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In this Article we will learn about an advanced phishing technique called Browser in the Browser or in-short BitB Attack.


A penetration tester and security researcher known as “mr.d0x” recently exposed a phishing technique.

Phishing is a cybercrime in which a target or targets are contacted by email, telephone or text message by someone posing as a legitimate institution to lure individuals into providing sensitive data such as personally identifiable information, banking and credit card details, and passwords. The information is then used to access important accounts and can result in identity theft and financial loss.

The phishing technique which we will discuss in this article is called Browser in the Browser Attack.

What are BITB Attacks?

BITB Attacks consist of simulating a browser window within the browser using the html function iframe to spoof a legitimate domain. This attack method takes advantage of third parties’ single sign-on option, which is a common way for users to log into many different websites.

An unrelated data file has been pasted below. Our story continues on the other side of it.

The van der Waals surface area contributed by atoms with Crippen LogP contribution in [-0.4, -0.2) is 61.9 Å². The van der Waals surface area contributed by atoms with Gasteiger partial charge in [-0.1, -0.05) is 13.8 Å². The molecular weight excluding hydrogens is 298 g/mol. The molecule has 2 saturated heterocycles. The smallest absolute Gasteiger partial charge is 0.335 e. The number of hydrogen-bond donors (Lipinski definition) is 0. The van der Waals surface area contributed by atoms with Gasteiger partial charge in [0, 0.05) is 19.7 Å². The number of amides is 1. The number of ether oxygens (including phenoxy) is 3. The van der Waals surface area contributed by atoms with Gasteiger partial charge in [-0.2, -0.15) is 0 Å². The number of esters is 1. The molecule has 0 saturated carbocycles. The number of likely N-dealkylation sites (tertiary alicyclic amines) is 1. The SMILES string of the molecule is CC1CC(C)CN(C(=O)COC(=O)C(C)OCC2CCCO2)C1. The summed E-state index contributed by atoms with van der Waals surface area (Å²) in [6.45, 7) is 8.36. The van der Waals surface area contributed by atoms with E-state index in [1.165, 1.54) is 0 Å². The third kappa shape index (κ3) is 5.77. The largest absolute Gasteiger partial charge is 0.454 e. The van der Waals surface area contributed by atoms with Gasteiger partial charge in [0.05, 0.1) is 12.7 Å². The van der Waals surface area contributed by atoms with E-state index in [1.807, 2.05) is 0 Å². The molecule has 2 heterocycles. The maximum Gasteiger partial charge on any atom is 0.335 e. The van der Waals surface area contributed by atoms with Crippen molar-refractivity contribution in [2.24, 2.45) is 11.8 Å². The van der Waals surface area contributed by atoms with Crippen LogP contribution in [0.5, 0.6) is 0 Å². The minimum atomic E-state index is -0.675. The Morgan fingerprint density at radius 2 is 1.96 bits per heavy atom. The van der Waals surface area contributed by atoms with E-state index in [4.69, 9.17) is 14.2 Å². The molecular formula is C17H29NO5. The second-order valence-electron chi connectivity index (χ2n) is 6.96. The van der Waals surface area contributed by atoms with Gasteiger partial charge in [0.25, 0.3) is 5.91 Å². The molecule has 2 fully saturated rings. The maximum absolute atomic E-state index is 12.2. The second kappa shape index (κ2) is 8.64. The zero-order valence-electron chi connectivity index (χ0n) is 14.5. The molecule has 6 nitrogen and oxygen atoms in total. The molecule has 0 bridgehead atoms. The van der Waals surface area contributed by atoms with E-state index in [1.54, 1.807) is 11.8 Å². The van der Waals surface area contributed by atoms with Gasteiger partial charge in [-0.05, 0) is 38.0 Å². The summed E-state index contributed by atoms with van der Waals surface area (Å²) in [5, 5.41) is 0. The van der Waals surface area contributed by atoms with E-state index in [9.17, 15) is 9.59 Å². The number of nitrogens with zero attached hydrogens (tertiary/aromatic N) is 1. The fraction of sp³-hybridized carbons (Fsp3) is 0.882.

SSO or Single Sign-On is an authentication scheme that allows a user to log in with a single ID to any of several related, yet independent, software systems.

Epic Games Login Screen
Epic Games Login Screen

SSO works on a simple principle – The user connects to a website, which in turn opens a new browser window that asks for Google, Apple or other third parties credentials to allow the user to log in. This is beneficial to the user as they don’t need to remember or use an additional password to log into the website.